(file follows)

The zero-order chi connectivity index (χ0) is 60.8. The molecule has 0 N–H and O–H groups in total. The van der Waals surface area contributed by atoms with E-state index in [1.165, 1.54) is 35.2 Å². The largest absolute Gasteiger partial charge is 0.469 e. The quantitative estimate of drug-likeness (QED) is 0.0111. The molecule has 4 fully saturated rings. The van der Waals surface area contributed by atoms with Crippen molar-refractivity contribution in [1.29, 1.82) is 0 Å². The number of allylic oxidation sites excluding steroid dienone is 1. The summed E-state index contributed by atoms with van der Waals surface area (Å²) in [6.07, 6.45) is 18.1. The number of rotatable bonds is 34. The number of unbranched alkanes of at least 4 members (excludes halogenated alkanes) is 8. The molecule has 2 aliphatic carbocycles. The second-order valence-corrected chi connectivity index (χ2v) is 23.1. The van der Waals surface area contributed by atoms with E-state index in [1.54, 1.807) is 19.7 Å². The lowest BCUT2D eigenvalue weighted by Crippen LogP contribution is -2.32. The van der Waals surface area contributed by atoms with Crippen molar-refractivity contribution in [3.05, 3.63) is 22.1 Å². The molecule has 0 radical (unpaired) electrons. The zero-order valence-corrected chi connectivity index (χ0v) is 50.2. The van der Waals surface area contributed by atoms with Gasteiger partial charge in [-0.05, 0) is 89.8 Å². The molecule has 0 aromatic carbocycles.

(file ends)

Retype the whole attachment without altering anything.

The zero-order chi connectivity index (χ0) is 60.8. The molecule has 0 N–H and O–H groups in total. The van der Waals surface area contributed by atoms with E-state index in [1.165, 1.54) is 35.2 Å². The largest absolute Gasteiger partial charge is 0.469 e. The quantitative estimate of drug-likeness (QED) is 0.0111. The molecule has 4 fully saturated rings. The van der Waals surface area contributed by atoms with Crippen molar-refractivity contribution in [1.29, 1.82) is 0 Å². The number of allylic oxidation sites excluding steroid dienone is 1. The summed E-state index contributed by atoms with van der Waals surface area (Å²) in [6.07, 6.45) is 18.1. The number of rotatable bonds is 34. The number of unbranched alkanes of at least 4 members (excludes halogenated alkanes) is 8. The molecule has 2 aliphatic carbocycles. The second-order valence-corrected chi connectivity index (χ2v) is 23.1. The van der Waals surface area contributed by atoms with E-state index in [1.54, 1.807) is 19.7 Å². The lowest BCUT2D eigenvalue weighted by Crippen LogP contribution is -2.32. The van der Waals surface area contributed by atoms with Crippen molar-refractivity contribution in [3.05, 3.63) is 22.1 Å². The molecule has 0 radical (unpaired) electrons. The zero-order valence-corrected chi connectivity index (χ0v) is 50.2. The van der Waals surface area contributed by atoms with Gasteiger partial charge in [-0.05, 0) is 89.8 Å². The molecule has 0 aromatic carbocycles.